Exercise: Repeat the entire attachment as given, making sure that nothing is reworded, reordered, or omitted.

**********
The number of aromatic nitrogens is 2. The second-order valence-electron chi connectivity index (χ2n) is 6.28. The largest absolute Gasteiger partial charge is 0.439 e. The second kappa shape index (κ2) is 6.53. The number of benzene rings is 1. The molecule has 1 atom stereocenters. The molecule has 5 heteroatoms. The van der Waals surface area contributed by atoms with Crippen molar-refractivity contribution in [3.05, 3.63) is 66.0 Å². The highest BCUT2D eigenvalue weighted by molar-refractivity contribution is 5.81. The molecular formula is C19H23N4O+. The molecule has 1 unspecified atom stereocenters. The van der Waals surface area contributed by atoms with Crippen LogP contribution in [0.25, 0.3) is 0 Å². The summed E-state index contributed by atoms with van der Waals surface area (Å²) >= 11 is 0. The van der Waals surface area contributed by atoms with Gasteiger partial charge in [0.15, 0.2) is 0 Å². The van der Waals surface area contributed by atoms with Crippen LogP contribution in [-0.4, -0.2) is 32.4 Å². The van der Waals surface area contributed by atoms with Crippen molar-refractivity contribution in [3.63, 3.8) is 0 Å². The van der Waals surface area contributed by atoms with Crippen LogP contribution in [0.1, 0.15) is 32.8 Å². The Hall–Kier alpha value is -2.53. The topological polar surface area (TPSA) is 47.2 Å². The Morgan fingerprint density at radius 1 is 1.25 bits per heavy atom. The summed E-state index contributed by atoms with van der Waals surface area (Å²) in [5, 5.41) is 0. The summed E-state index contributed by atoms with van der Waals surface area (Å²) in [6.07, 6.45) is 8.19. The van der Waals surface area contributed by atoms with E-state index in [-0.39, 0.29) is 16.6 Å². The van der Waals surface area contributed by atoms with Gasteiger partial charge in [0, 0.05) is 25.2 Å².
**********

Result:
The number of aromatic nitrogens is 2. The second-order valence-electron chi connectivity index (χ2n) is 6.28. The largest absolute Gasteiger partial charge is 0.439 e. The second kappa shape index (κ2) is 6.53. The number of benzene rings is 1. The molecule has 1 atom stereocenters. The molecule has 5 heteroatoms. The van der Waals surface area contributed by atoms with Crippen molar-refractivity contribution in [3.05, 3.63) is 66.0 Å². The highest BCUT2D eigenvalue weighted by molar-refractivity contribution is 5.81. The molecular formula is C19H23N4O+. The molecule has 1 unspecified atom stereocenters. The van der Waals surface area contributed by atoms with Crippen LogP contribution in [0.25, 0.3) is 0 Å². The summed E-state index contributed by atoms with van der Waals surface area (Å²) >= 11 is 0. The van der Waals surface area contributed by atoms with Gasteiger partial charge in [0.15, 0.2) is 0 Å². The van der Waals surface area contributed by atoms with Crippen LogP contribution in [-0.4, -0.2) is 32.4 Å². The van der Waals surface area contributed by atoms with Crippen molar-refractivity contribution in [3.63, 3.8) is 0 Å². The van der Waals surface area contributed by atoms with Crippen LogP contribution in [0.1, 0.15) is 32.8 Å². The Hall–Kier alpha value is -2.53. The topological polar surface area (TPSA) is 47.2 Å². The Morgan fingerprint density at radius 1 is 1.25 bits per heavy atom. The summed E-state index contributed by atoms with van der Waals surface area (Å²) in [5, 5.41) is 0. The summed E-state index contributed by atoms with van der Waals surface area (Å²) in [6.07, 6.45) is 8.19. The van der Waals surface area contributed by atoms with E-state index in [-0.39, 0.29) is 16.6 Å². The van der Waals surface area contributed by atoms with Gasteiger partial charge in [0, 0.05) is 25.2 Å².